To hundreds of thousands of Vietnamese around the world, "Paris By Night" is more than just entertainment; it's a tie to the past, a lens for the present, and a taste of the future.
With melodramatic performances, catchy pop tunes, Vaudeville-esque comedy, and elaborate set designs, the long-running musical variety show unites and, in some ways, defines the Vietnamese experience.
Filmed in Paris the early 1980s, "Paris By Night" originally began with the intention of catering to the Vietnamese population in France that had sprung up in the '60s and '70s. But the production company responsible for the show, Thúy Nga, discovered an eager audience in America by the late '80s, and relocated filming to Orange County, California, which is home to the largest Vietnamese community outside Vietnam.
"Paris By Night" is a frenetic mix of singing, dancing, comedy, and interviews. More recent iterations—the show will release its 117th installment on Saturday—reflect the changing demographics and times of the global community it caters to. But the franchise, which flourished in the age of VHS and DVDs, now faces new challenges in the digital age: despite increasing notoriety around the world, sales have lagged.
"The Internet changed a lot [of] the ways we do business," Thúy Nga CEO Marie To told NBC News.
To said that the explosion of the Internet has made "Paris By Night" more accessible and widely known—but that also had its consequences. "And so in the entertainment business it's the same thing. American [programs] suffer also, [with a] decrease in sales," To said.
The show is also facing shifting tastes. The emergence and growing popularity of Korean and Japanese pop has created a new kind of creative pressure for "Paris By Night." Now, new musical numbers need to compete with the slick, sharp styling of K-pop acts.
To, however, is insistent that "Paris By Night" has a unique offering that sets it apart from the flashy entertainment of other countries.
"For me as the 'Paris By Night' executive producer, I have always lived with the thinking that wherever you grow up, wherever you're born, at a certain age you will come back to your roots," To said. "Of course, K-pop is very big now…but we kind of want to create our own image. The singer[s] we produce, we want to create their image—not imitating K-Pop or anything."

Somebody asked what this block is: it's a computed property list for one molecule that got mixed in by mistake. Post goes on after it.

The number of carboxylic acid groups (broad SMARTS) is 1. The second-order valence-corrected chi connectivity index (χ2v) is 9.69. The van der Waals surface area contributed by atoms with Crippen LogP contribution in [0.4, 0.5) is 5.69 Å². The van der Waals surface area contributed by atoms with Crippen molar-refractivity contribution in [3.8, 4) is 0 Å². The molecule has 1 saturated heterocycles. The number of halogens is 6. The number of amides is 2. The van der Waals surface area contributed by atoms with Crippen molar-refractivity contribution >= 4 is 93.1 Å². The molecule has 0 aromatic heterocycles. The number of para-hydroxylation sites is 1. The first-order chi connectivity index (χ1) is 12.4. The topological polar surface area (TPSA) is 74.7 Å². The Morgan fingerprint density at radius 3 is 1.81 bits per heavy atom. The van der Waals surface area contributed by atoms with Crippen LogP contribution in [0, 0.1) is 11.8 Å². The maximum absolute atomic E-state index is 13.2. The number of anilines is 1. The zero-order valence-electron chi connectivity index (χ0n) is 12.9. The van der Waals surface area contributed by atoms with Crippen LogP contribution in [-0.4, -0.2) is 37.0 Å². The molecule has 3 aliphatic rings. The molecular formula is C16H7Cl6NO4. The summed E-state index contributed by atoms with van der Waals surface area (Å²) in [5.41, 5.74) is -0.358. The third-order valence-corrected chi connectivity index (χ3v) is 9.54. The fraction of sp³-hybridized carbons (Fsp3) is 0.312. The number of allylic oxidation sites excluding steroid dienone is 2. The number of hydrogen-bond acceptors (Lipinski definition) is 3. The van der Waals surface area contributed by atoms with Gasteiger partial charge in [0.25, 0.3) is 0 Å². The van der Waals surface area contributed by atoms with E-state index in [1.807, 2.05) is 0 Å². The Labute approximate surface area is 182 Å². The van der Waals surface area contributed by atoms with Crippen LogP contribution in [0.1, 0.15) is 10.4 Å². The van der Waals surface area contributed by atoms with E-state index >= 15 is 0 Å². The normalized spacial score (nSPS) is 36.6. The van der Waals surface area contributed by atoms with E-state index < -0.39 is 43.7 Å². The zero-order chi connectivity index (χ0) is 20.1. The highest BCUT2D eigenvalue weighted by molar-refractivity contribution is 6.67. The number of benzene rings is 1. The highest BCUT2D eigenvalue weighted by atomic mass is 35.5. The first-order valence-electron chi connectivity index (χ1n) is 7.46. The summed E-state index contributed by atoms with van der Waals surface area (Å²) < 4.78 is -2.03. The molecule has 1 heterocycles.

Thúy Nga plans to "fight fire with fire," moving from traditional tape and DVD sales, and shifting to video-on-demand and using a Netflix-like subscription service.
The company is also reaching back to the homeland for revenue. For the release of "Paris By Night 113," which coincided with the Vietnamese lunar new year Tet, the production company made viewing of episodes free for those with IP addresses in Vietnam. According to Thúy Nga, a look at the data of viewers showed that most viewers were under the age of 40.
Thúy Nga is also working with YouTube to generate ad sales off of "Paris By Night" content.
For To, it's proof that there's still a viable market for "Paris By Night," a demand fueled by a worldwide Vietnamese audience eager not just for entertainment, but a way to connect to a larger identity.
"There are more and more young Vietnamese, born [in the United States] or in Vietnam [who] like 'Paris By Night' very much because they see that we preserve our culture," To said. "It's not just an entertainment show, it's also a show about teaching Vietnamese history and also our energy."